Hidden costs of body cameras for law enforcement agencies - Tri-State News, Weather & Sports

Hidden costs of body cameras for law enforcement agencies

Body cam snapshot from a traffic stop where a man pointed a gun at officers. Body cam snapshot from a traffic stop where a man pointed a gun at officers.
Body cam snapshot from 2012 SWAT raid in Evansville. Body cam snapshot from 2012 SWAT raid in Evansville.
Digital Ally body cameras EPD uses. Digital Ally body cameras EPD uses.
EVANSVILLE, IN (WFIE) -

Police body cameras are a hot topic right now across the country.

14NEWS has learned about one issues that's not getting a lot of attention, yet.

That's the hidden costs agencies incur to store all the video.

In the two years since Evansville Police got body cameras, they've racked up 350,000-360,000 videos.

All those videos have to be stored on computer servers for a period of 10 years.

Sergeant Jason Cullum says the department has already spent an extra $40,000, in the first two years, just to store all the videos.

That cost comes from having to add extra space on their existing computer server for $10,000.

And after that space ran out, buying a completely new server for $30,000.

"We're operating under a 10-year retention policy, so the cost associated with that is enormous," explains Sgt. Cullum.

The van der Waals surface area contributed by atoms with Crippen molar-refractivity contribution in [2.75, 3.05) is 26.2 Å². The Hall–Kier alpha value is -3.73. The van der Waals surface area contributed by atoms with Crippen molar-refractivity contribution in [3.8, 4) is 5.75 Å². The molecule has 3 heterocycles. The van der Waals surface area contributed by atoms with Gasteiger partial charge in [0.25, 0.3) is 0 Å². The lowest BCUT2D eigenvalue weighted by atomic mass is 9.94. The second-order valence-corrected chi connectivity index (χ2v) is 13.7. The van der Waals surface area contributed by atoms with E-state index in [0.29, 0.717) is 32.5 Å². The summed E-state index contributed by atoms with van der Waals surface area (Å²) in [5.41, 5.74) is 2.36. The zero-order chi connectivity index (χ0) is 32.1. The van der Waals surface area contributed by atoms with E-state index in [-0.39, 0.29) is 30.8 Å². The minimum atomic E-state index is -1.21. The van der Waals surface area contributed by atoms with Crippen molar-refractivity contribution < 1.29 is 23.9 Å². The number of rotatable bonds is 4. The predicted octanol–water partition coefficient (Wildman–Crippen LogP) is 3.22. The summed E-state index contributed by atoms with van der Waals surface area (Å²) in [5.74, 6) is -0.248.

Sergeant Cullum estimates the department will spend $30,000 for new servers every 1-2 years.

That's until they reach the year 2024, and the time span on some of their earliest videos runs out.

Not only are the videos clogging up server space, but the majority of them are never used for anything.

"When you talk about 360,000 videos, you've got many that aren't being used for anything.  They're just sitting on a server," explains Sgt. Cullum.

Evansville Police know they have to hold video for criminal investigations, but many of the videos never lead to any criminal or civil case.

It doesn't matter if the video is for a murder scene, or a drunk person in the park, they all have a 10-year shelf life.

" There is a substantial cost, especially when you look at what are we actually hanging on to," explains Sgt. Cullum.

In the first two years, the formal complaints against EPD officers have nearly been cut in half.

There's no denying body cameras are a very useful tool for investigations and accountability.

But the hidden costs associated with body cameras could deter some smaller departments from purchasing them, according to Sgt. Cullum.

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